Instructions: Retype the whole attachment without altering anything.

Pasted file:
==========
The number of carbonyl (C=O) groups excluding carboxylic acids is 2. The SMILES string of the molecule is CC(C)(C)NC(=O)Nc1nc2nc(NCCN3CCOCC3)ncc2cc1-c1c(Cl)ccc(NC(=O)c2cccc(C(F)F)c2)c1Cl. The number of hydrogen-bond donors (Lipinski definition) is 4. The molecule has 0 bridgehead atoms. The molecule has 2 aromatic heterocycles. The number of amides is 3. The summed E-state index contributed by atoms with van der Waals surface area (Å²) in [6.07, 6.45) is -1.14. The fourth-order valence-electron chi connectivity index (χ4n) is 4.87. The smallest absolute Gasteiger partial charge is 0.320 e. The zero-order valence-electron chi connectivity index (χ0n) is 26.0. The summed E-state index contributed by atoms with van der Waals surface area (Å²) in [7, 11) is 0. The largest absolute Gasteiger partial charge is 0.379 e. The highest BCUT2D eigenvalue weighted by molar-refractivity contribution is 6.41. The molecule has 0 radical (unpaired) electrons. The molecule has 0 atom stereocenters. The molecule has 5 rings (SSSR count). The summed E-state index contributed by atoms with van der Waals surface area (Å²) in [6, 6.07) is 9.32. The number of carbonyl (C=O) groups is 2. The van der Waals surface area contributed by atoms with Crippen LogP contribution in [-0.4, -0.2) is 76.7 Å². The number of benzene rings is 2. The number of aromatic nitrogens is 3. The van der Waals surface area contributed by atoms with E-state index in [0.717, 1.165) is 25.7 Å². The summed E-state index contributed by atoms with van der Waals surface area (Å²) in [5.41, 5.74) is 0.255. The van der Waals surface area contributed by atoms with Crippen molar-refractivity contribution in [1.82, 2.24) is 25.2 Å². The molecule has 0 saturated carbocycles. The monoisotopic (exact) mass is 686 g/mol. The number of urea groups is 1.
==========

The number of carbonyl (C=O) groups excluding carboxylic acids is 2. The SMILES string of the molecule is CC(C)(C)NC(=O)Nc1nc2nc(NCCN3CCOCC3)ncc2cc1-c1c(Cl)ccc(NC(=O)c2cccc(C(F)F)c2)c1Cl. The number of hydrogen-bond donors (Lipinski definition) is 4. The molecule has 0 bridgehead atoms. The molecule has 2 aromatic heterocycles. The number of amides is 3. The summed E-state index contributed by atoms with van der Waals surface area (Å²) in [6.07, 6.45) is -1.14. The fourth-order valence-electron chi connectivity index (χ4n) is 4.87. The smallest absolute Gasteiger partial charge is 0.320 e. The zero-order valence-electron chi connectivity index (χ0n) is 26.0. The summed E-state index contributed by atoms with van der Waals surface area (Å²) in [7, 11) is 0. The largest absolute Gasteiger partial charge is 0.379 e. The highest BCUT2D eigenvalue weighted by molar-refractivity contribution is 6.41. The molecule has 0 radical (unpaired) electrons. The molecule has 0 atom stereocenters. The molecule has 5 rings (SSSR count). The summed E-state index contributed by atoms with van der Waals surface area (Å²) in [6, 6.07) is 9.32. The number of carbonyl (C=O) groups is 2. The van der Waals surface area contributed by atoms with Crippen LogP contribution in [-0.4, -0.2) is 76.7 Å². The number of benzene rings is 2. The number of aromatic nitrogens is 3. The van der Waals surface area contributed by atoms with E-state index in [0.717, 1.165) is 25.7 Å². The summed E-state index contributed by atoms with van der Waals surface area (Å²) in [5.41, 5.74) is 0.255. The van der Waals surface area contributed by atoms with Crippen molar-refractivity contribution in [1.82, 2.24) is 25.2 Å². The molecule has 0 saturated carbocycles. The monoisotopic (exact) mass is 686 g/mol. The number of urea groups is 1.